Monday, November 14, 2005

Grossly unconstitutional

It turns out that civil liberties aren't the only thing being trampled in Tony Blair's zeal to pass draconian new anti-terrorism legislation: his government is also trampling on British constitutional convention by involving the police in politics:

Before the vote, chief constables were asked by Charles Clarke, the Home Secretary, to lobby individual MPs in an effort to win backing for the controversial detention plans. However, it has emerged that top-ranking officers made vehement objections to the police being used to act as "political messengers" for the Government.

And so they should have done. It is quite improper for any public servant to be asked to lobby Parliament on behalf of the government - they are supposed to be politically neutral servants, not advocates for the government of the day. And that especially applies to the police; the only worse people they could have asked to act as their messengers would be the intelligence services or the military.


"America’s attempts to produce an Arab democracy after the First World War, one giant modern Arab state from the Turkish border to the Atlantic coast of Morocco. US soldiers and diplomats tried to bring this about in one brief, shining moment of American history in the Middle East. Alas, President Woodrow Wilson died; America became isolationist, and the British and French victors chopped up the Middle East for their own ends and produced the tragedy with which we are confronted today."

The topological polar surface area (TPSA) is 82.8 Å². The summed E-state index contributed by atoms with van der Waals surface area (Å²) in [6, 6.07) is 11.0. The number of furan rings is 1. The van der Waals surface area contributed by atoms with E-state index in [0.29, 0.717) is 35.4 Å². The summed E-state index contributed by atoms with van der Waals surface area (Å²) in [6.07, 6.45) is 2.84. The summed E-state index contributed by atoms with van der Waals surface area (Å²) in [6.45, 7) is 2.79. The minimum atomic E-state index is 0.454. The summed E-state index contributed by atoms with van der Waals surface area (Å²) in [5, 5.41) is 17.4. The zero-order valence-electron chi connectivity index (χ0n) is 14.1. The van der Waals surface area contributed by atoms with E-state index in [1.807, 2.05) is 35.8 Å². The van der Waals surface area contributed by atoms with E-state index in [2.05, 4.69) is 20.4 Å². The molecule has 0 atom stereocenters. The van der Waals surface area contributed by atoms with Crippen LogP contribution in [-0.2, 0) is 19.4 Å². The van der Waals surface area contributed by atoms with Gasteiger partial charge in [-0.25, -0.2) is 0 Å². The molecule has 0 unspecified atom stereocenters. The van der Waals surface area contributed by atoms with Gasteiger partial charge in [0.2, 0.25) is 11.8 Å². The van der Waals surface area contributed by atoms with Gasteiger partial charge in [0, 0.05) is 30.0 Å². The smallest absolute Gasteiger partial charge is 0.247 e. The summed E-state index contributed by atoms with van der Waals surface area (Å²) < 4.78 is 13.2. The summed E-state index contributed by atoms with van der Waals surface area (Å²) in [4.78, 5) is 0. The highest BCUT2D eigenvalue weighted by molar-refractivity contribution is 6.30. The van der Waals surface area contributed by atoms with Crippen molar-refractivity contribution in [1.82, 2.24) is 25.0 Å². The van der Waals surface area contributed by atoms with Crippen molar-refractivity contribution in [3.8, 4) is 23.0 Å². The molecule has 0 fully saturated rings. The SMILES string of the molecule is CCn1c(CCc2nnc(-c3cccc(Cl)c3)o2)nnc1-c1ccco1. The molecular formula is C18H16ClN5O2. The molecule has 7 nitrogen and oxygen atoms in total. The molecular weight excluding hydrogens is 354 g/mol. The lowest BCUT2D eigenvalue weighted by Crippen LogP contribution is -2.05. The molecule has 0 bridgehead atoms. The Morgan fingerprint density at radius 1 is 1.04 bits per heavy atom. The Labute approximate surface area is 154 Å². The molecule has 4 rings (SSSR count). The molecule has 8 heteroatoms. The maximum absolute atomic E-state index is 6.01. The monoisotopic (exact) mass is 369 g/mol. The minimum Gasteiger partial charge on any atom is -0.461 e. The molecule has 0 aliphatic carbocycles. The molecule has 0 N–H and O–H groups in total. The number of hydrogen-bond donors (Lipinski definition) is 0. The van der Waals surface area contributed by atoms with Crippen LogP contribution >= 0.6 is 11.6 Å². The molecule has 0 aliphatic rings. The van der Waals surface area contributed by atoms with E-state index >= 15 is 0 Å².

Fascinating. I didn't know that one.

Posted by Anonymous : 11/14/2005 08:53:00 AM

I think this convention has been abandoned to an even larger extent in NZ.

We have public bodies (such as the LTSA, or the Human Rights Commission) who have advocacy as a specific output.

This is (currently) advocacy for things like road safety and human rights, which one might think uncontroversial, but the line has been very much crossed, and should, IMHO, be uncrossed.

Posted by Rich : 11/14/2005 09:43:00 AM

Rich: And OTOH, that's a specific output decided by Parliament, and the bodies are independent of the government-of-the-day (especially the HRC). This is a case where public servants (and the police, of all people, who are next to the military in having to be seen to be politically neutral) are sent in to bat by the government of the day for its own political advantage, with it decidedly not being part of their outputs as decided by Parliament.

Posted by Idiot/Savant : 11/14/2005 09:53:00 AM